Graduate Seminar Series

February 17, 2023

10:00 a.m. ET

7500 Wean Hall

Atomic Insights into Water-Metal Interactions 

Computational methods are useful tools in the investigation of atomic and molecular dynamics and  associated mechanisms at surfaces and interfaces. Physics-based classical potentials are a class of  computational method that is useful for use in classical atomistic simulations of systems made up of  thousands to many billions of atoms. These potentials consist of parameterized functions that capture  aspects of atomic and molecular interactions within these material systems.  

The focus of this presentation is on the third-generation charge-optimized many body (COMB3) potential. COMB3 was developed to enable an atomic-scale description of systems that include  combinations of metallic, ionic, and covalent bonding under the same framework. The framework  enables the system to determine the charge state of an atom or ion and manifest the physically appropriate type(s) and strength of local bonding as a function of environment correctly and  autonomously. The framework further includes a combination of atomic-specific, bond-specific, bond angle-specific parameters; the former is the same regardless of material, and only new bond-specific  and bond-angle-specific parameters are required to extend existing elements to new compounds.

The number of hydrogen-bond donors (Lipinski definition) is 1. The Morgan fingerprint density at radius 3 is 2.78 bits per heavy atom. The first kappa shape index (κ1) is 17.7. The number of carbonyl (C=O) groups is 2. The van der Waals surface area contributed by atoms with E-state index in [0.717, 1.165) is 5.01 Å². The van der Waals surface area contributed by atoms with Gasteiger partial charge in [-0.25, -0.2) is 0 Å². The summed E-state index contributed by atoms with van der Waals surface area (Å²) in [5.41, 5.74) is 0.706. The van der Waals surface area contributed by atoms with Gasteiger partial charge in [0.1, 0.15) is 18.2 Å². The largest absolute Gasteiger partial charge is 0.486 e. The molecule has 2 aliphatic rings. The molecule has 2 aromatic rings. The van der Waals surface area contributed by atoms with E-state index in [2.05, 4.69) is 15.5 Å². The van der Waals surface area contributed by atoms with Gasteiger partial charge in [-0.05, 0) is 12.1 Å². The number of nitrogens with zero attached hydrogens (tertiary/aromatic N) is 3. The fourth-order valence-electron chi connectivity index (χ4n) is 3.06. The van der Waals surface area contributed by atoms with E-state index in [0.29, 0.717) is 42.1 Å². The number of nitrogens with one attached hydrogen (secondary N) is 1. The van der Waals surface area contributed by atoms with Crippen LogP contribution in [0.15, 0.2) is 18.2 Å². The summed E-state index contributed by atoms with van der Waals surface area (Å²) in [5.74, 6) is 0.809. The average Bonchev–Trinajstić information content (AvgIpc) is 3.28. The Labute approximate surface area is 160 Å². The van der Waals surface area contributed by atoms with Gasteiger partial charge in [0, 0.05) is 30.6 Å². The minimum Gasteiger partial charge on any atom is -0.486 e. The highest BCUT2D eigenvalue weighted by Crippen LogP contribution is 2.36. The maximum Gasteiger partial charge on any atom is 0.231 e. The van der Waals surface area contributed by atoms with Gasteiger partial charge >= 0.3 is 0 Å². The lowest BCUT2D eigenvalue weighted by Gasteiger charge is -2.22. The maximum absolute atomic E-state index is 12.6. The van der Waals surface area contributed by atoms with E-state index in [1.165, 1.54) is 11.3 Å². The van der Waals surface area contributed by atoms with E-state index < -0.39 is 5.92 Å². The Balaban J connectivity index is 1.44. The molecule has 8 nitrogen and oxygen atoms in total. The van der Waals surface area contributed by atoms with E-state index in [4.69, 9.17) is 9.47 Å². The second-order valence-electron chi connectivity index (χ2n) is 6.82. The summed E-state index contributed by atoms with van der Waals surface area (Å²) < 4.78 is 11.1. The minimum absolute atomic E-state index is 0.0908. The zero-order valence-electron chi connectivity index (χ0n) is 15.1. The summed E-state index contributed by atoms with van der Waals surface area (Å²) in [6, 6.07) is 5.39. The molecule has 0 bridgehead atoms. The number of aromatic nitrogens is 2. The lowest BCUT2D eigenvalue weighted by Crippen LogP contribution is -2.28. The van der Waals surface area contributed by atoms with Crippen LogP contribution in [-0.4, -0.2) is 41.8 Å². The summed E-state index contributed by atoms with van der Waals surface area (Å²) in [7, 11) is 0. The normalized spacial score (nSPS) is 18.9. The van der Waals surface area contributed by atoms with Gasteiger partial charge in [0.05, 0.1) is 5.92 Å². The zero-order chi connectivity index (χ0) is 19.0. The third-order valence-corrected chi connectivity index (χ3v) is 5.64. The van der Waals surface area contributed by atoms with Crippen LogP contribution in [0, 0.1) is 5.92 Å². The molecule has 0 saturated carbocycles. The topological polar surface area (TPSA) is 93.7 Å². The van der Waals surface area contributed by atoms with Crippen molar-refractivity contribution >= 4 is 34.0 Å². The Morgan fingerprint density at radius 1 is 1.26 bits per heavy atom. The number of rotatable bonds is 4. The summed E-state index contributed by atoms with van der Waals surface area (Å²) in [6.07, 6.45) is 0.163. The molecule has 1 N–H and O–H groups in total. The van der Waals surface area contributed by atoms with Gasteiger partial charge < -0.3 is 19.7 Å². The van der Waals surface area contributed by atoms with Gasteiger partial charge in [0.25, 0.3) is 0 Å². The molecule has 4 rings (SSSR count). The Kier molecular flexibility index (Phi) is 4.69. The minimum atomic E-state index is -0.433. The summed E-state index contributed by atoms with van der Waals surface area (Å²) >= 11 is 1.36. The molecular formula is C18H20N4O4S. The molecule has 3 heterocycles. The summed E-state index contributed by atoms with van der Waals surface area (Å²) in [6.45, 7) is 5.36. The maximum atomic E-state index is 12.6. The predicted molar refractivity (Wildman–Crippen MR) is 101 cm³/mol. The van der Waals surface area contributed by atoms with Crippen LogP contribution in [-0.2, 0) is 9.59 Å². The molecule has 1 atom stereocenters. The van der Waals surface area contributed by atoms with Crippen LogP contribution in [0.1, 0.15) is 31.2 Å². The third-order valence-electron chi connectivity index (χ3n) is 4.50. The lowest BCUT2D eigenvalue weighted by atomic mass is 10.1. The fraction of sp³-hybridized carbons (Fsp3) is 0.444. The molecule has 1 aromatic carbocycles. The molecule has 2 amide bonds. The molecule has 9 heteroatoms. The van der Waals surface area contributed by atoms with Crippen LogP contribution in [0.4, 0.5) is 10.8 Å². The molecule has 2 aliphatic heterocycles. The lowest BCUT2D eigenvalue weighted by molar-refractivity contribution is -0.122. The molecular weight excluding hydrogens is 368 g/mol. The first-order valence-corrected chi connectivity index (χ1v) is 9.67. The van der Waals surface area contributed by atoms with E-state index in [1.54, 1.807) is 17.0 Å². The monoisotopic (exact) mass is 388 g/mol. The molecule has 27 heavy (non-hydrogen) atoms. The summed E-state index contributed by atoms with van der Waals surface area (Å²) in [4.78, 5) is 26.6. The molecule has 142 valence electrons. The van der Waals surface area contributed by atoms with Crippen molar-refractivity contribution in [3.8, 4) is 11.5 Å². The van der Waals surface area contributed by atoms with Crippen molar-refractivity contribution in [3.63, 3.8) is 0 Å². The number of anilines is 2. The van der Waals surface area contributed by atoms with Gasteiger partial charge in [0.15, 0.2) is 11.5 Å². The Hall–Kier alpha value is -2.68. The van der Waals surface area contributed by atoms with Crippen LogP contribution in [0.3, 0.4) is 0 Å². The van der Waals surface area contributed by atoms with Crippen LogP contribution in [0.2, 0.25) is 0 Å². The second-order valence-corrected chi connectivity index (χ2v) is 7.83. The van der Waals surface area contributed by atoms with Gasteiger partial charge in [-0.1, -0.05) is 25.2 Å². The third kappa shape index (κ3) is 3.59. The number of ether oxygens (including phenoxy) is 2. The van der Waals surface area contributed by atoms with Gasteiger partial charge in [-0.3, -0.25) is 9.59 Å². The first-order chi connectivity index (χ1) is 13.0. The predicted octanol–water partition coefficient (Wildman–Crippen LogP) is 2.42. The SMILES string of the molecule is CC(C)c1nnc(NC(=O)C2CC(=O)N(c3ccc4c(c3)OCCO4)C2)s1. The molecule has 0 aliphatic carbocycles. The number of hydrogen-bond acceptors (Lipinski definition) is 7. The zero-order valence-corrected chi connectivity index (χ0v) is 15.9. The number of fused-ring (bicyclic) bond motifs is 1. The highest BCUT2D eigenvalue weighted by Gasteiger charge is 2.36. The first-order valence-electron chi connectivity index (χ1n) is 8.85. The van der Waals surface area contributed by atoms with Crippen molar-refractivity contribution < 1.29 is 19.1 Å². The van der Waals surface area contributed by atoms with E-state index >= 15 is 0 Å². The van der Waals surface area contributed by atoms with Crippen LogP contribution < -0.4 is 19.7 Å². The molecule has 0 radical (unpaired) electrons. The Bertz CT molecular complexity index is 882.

This presentation will provide an overview of the COMB3 potential and illustrate its utility in the study of  water-metal surface and nanoparticle interactions with water. 

Prof. Susan B. Sinnott, Professor and Department Head, Materials Science and Engineering at The Pennsylvania State University

Susan SinnottProf. Susan B. Sinnott is Professor and Head of the Department of Materials Science and Engineering at The Pennsylvania State University, where she also holds a faculty appointment in the Department of Chemistry. She earned a B.S. in Chemistry from the University of Texas at Austin and a Ph.D. in Physical Chemistry from Iowa State University. She went on to be a National Research Council Postdoctoral  Associate at the Naval Research Laboratory where she worked with Dr. Donald Brenner and coworkers  on the development of the Reactive Empirical Bond-Order (REBO) potential.

Dr. Sinnott began her career in academia in 1995 as an Assistant Professor of Materials Science and Engineering at the University of Kentucky. She moved to the University of Florida in 2000, where she was an Associate Professor, Professor, and Alumni Professor in the Department of Materials Science and Engineering. She worked with Dr. Simon Phillpot and others to develop the Charged-Optimized Bond Order (COMB) potentials and investigated surface and interface chemistry, with an emphasis on  heterogeneous systems and defective materials. In 2015 Dr. Sinnott moved to Penn State University.

Dr. Sinnott is the author of 290+ technical publications and is a Fellow of the Materials Research Society, American Physical Society, American Ceramic Society, American Vacuum Society, and of the American Association for the Advancement of Science. She is a past President of the American Vacuum Society and is the Editor-in-Chief of Computational Materials Science. Her accomplishments were recognized in 2022 with a Penn State Faculty Scholar Medal in Physical Sciences, the University of Michigan Department of Materials Science and Engineering Van Vlack Lecturer Award, and the American Vacuum Society Medard W. Welch Award.

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